A lot of Ole Miss fans have quickly decided that freshman phenom Senquez Golson needs to be an everyday starter over fellow freshman Will Jamison in right field. While I realize it's incredibly early to get into this discussion, I do think there's merit in analyzing where the two currently stand and how they could potentially be used.
Will Jamison (.142 BA, 4 Ks) is the second fastest player on the team. He is a capable fielder who tracks the ball well on pop-ups. He has struggled at the plate so far this year, but his numbers being this low are simply a result of a small sample size. He'll increase his batting average steadily over the year and position himself well to be a full-time starter in the outfield next season. Jamison is also a talented pitcher. While not a starter, he could certainly end up seeing innings in relief during mid-week games. He pitched a lot in the Fall and Spring and could be useful for an inning or two during the postseason. Jamison bats and throws left-handed.
Senquez Golson (.555 BA, 1 K) is the fastest player on the team. He has shown difficulty fielding, probably due primarily to rust. Obviously Golson was unable to practice much in the Fall since he was a major contributor on the football field at cornerback. He has the highest bench press max on the team with 320 pounds. In just nine at bats, Golson has already hit two doubles and stolen two bases. Whenever he gets to first, we're going to try to steal second. Golson is being transitioned from the power hitter he was asked to be in high school to the contact hitter we want him to be moving forward. Obviously he is highly thought-of, having been drafted in the fourth round by the Boston Red Sox. His main issue is lack of experience in being molded into the player the staff wants him to be. The only way this can happen is with playing time. Golson bats right handed.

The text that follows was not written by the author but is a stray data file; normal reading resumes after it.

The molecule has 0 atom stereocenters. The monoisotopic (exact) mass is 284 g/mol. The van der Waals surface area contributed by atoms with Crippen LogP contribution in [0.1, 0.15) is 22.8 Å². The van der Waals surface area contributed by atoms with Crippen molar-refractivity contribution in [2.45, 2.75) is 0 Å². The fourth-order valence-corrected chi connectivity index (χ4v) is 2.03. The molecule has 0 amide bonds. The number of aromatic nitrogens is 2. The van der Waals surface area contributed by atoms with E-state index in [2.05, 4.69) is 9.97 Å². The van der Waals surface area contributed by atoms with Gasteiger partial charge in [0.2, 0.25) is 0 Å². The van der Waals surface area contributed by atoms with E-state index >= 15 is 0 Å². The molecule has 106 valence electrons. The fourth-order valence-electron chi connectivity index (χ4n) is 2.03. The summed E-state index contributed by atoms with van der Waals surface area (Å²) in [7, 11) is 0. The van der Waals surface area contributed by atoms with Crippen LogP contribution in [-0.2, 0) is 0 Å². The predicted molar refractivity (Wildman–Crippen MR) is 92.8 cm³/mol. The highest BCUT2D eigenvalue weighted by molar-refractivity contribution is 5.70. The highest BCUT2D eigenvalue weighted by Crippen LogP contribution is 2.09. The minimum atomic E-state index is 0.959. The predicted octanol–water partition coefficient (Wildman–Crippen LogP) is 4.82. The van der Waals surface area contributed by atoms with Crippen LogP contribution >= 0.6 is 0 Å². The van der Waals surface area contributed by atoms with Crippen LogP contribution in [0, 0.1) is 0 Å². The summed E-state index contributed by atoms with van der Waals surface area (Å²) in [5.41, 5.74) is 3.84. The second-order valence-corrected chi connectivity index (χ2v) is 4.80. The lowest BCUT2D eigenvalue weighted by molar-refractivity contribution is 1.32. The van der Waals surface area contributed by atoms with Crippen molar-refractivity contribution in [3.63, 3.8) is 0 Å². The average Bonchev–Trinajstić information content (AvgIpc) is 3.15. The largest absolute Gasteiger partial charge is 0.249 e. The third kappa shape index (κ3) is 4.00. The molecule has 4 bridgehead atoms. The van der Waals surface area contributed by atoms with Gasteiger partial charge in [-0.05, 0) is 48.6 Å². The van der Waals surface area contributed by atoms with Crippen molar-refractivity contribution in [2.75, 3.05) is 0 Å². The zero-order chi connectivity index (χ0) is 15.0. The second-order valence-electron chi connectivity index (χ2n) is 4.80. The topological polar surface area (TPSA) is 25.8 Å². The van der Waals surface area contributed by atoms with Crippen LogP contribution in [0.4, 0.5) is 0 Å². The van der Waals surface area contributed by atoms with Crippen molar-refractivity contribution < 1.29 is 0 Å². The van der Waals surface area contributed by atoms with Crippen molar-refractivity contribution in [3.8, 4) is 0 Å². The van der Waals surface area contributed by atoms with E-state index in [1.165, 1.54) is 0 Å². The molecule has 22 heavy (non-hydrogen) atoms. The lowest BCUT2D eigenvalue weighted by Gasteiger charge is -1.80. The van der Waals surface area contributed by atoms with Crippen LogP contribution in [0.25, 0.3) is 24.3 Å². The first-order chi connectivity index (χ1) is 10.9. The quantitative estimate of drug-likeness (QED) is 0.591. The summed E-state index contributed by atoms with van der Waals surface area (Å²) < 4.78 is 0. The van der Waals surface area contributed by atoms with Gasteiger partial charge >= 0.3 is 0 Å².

It appears,at first glance, to be an easy choice to go with Golson as the full-time starter at this point. The only problem I can see at this early stage is that we have no idea how well Golson hits lefties. If Jamison really performs much better against them (again, don't mistake his early season struggles as ineptitude at the plate), then it makes sense to bring him in when a left-handed pitcher takes the mound. Also, it makes sense to bring Jamison in during the ninth inning when we need a sure-fire fielder in right field. What doesn't make sense is bringing Jamison in when we're up to bat in the eighth innning against a right-handed pitcher. His importance on defense in the ninth inning does not necessitate letting him hit in the eighth. We have done that twice now, and I think that's the most frustrating thing- particularly since Jamison has struck out both times.